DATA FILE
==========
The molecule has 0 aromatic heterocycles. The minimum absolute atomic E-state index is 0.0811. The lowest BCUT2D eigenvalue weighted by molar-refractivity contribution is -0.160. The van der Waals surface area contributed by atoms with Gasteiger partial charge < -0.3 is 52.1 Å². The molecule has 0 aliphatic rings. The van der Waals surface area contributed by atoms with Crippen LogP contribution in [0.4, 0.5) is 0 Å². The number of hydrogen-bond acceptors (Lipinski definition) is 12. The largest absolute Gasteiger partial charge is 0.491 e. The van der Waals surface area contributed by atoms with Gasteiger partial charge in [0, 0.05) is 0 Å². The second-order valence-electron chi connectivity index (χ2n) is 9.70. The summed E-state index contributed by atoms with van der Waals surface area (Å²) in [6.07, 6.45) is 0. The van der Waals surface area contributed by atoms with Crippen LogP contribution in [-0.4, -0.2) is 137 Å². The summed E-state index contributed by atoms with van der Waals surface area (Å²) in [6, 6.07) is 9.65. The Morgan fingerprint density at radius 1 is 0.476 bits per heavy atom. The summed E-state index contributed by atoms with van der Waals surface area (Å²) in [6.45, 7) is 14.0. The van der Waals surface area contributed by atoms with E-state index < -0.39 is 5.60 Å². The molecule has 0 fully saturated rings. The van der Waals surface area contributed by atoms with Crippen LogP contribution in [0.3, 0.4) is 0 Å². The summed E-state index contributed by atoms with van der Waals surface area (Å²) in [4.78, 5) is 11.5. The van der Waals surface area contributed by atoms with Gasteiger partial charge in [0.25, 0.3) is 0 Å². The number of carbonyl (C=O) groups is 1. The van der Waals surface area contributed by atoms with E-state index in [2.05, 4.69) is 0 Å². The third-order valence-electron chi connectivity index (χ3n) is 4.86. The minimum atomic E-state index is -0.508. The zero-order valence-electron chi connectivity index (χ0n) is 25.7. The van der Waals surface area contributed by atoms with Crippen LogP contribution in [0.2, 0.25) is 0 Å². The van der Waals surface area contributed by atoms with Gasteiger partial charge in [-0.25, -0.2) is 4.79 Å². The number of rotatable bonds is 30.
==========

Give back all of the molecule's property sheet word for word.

The molecule has 0 aromatic heterocycles. The minimum absolute atomic E-state index is 0.0811. The lowest BCUT2D eigenvalue weighted by molar-refractivity contribution is -0.160. The van der Waals surface area contributed by atoms with Gasteiger partial charge < -0.3 is 52.1 Å². The molecule has 0 aliphatic rings. The van der Waals surface area contributed by atoms with Crippen LogP contribution in [0.4, 0.5) is 0 Å². The number of hydrogen-bond acceptors (Lipinski definition) is 12. The largest absolute Gasteiger partial charge is 0.491 e. The van der Waals surface area contributed by atoms with Gasteiger partial charge in [0, 0.05) is 0 Å². The second-order valence-electron chi connectivity index (χ2n) is 9.70. The summed E-state index contributed by atoms with van der Waals surface area (Å²) in [6.07, 6.45) is 0. The van der Waals surface area contributed by atoms with Crippen LogP contribution in [-0.4, -0.2) is 137 Å². The summed E-state index contributed by atoms with van der Waals surface area (Å²) in [6, 6.07) is 9.65. The Morgan fingerprint density at radius 1 is 0.476 bits per heavy atom. The summed E-state index contributed by atoms with van der Waals surface area (Å²) in [6.45, 7) is 14.0. The van der Waals surface area contributed by atoms with E-state index < -0.39 is 5.60 Å². The molecule has 0 fully saturated rings. The van der Waals surface area contributed by atoms with Crippen LogP contribution in [0.3, 0.4) is 0 Å². The summed E-state index contributed by atoms with van der Waals surface area (Å²) in [4.78, 5) is 11.5. The van der Waals surface area contributed by atoms with Gasteiger partial charge in [0.25, 0.3) is 0 Å². The number of carbonyl (C=O) groups is 1. The van der Waals surface area contributed by atoms with E-state index in [2.05, 4.69) is 0 Å². The third-order valence-electron chi connectivity index (χ3n) is 4.86. The minimum atomic E-state index is -0.508. The zero-order valence-electron chi connectivity index (χ0n) is 25.7. The van der Waals surface area contributed by atoms with Crippen LogP contribution in [0.2, 0.25) is 0 Å². The van der Waals surface area contributed by atoms with Gasteiger partial charge in [-0.25, -0.2) is 4.79 Å². The number of rotatable bonds is 30.